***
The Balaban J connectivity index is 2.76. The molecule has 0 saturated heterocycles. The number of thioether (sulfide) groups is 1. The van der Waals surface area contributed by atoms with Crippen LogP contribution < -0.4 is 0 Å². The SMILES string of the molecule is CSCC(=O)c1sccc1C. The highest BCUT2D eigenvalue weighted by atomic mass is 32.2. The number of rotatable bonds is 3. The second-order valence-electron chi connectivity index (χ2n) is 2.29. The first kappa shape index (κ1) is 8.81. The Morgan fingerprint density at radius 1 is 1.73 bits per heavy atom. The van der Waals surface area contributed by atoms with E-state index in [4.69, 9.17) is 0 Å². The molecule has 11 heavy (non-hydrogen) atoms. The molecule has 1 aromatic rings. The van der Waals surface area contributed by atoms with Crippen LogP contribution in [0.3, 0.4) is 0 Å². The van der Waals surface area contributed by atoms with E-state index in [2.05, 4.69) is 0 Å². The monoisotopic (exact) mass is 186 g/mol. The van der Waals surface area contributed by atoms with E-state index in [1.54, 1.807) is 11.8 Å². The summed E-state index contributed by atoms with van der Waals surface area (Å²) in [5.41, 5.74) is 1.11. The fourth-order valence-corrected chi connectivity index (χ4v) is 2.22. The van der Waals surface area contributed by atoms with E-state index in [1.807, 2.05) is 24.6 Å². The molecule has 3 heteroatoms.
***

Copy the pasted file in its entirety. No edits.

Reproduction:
The Balaban J connectivity index is 2.76. The molecule has 0 saturated heterocycles. The number of thioether (sulfide) groups is 1. The van der Waals surface area contributed by atoms with Crippen LogP contribution < -0.4 is 0 Å². The SMILES string of the molecule is CSCC(=O)c1sccc1C. The highest BCUT2D eigenvalue weighted by atomic mass is 32.2. The number of rotatable bonds is 3. The second-order valence-electron chi connectivity index (χ2n) is 2.29. The first kappa shape index (κ1) is 8.81. The Morgan fingerprint density at radius 1 is 1.73 bits per heavy atom. The van der Waals surface area contributed by atoms with E-state index in [4.69, 9.17) is 0 Å². The molecule has 11 heavy (non-hydrogen) atoms. The molecule has 1 aromatic rings. The van der Waals surface area contributed by atoms with Crippen LogP contribution in [0.3, 0.4) is 0 Å². The van der Waals surface area contributed by atoms with E-state index in [2.05, 4.69) is 0 Å². The monoisotopic (exact) mass is 186 g/mol. The van der Waals surface area contributed by atoms with E-state index in [1.54, 1.807) is 11.8 Å². The summed E-state index contributed by atoms with van der Waals surface area (Å²) in [5.41, 5.74) is 1.11. The fourth-order valence-corrected chi connectivity index (χ4v) is 2.22. The van der Waals surface area contributed by atoms with E-state index in [1.807, 2.05) is 24.6 Å². The molecule has 3 heteroatoms.